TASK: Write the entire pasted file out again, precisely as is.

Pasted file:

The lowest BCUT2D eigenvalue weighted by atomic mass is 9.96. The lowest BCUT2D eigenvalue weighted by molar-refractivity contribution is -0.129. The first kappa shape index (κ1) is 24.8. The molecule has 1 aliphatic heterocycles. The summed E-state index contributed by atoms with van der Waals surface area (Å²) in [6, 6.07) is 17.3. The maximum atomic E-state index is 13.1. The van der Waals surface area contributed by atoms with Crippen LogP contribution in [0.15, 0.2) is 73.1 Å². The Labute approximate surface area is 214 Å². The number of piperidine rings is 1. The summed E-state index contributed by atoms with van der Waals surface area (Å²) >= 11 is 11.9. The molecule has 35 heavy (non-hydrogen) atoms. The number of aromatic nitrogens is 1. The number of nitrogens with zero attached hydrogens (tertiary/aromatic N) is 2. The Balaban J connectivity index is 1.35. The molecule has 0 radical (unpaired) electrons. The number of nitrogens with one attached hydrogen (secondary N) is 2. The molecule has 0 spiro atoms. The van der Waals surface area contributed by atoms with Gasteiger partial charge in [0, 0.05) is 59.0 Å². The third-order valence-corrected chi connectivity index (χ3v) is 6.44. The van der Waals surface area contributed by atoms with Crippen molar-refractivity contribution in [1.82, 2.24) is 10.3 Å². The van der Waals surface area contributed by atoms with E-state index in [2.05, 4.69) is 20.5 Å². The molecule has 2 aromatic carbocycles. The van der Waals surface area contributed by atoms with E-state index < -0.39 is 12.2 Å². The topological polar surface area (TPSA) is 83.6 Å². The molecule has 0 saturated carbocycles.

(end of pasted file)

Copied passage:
The lowest BCUT2D eigenvalue weighted by atomic mass is 9.96. The lowest BCUT2D eigenvalue weighted by molar-refractivity contribution is -0.129. The first kappa shape index (κ1) is 24.8. The molecule has 1 aliphatic heterocycles. The summed E-state index contributed by atoms with van der Waals surface area (Å²) in [6, 6.07) is 17.3. The maximum atomic E-state index is 13.1. The van der Waals surface area contributed by atoms with Crippen LogP contribution in [0.15, 0.2) is 73.1 Å². The Labute approximate surface area is 214 Å². The number of piperidine rings is 1. The summed E-state index contributed by atoms with van der Waals surface area (Å²) >= 11 is 11.9. The molecule has 35 heavy (non-hydrogen) atoms. The number of aromatic nitrogens is 1. The number of nitrogens with zero attached hydrogens (tertiary/aromatic N) is 2. The Balaban J connectivity index is 1.35. The molecule has 0 radical (unpaired) electrons. The number of nitrogens with one attached hydrogen (secondary N) is 2. The molecule has 0 spiro atoms. The van der Waals surface area contributed by atoms with Gasteiger partial charge in [0, 0.05) is 59.0 Å². The third-order valence-corrected chi connectivity index (χ3v) is 6.44. The van der Waals surface area contributed by atoms with Crippen molar-refractivity contribution in [1.82, 2.24) is 10.3 Å². The van der Waals surface area contributed by atoms with E-state index in [2.05, 4.69) is 20.5 Å². The molecule has 2 aromatic carbocycles. The van der Waals surface area contributed by atoms with E-state index < -0.39 is 12.2 Å². The topological polar surface area (TPSA) is 83.6 Å². The molecule has 0 saturated carbocycles.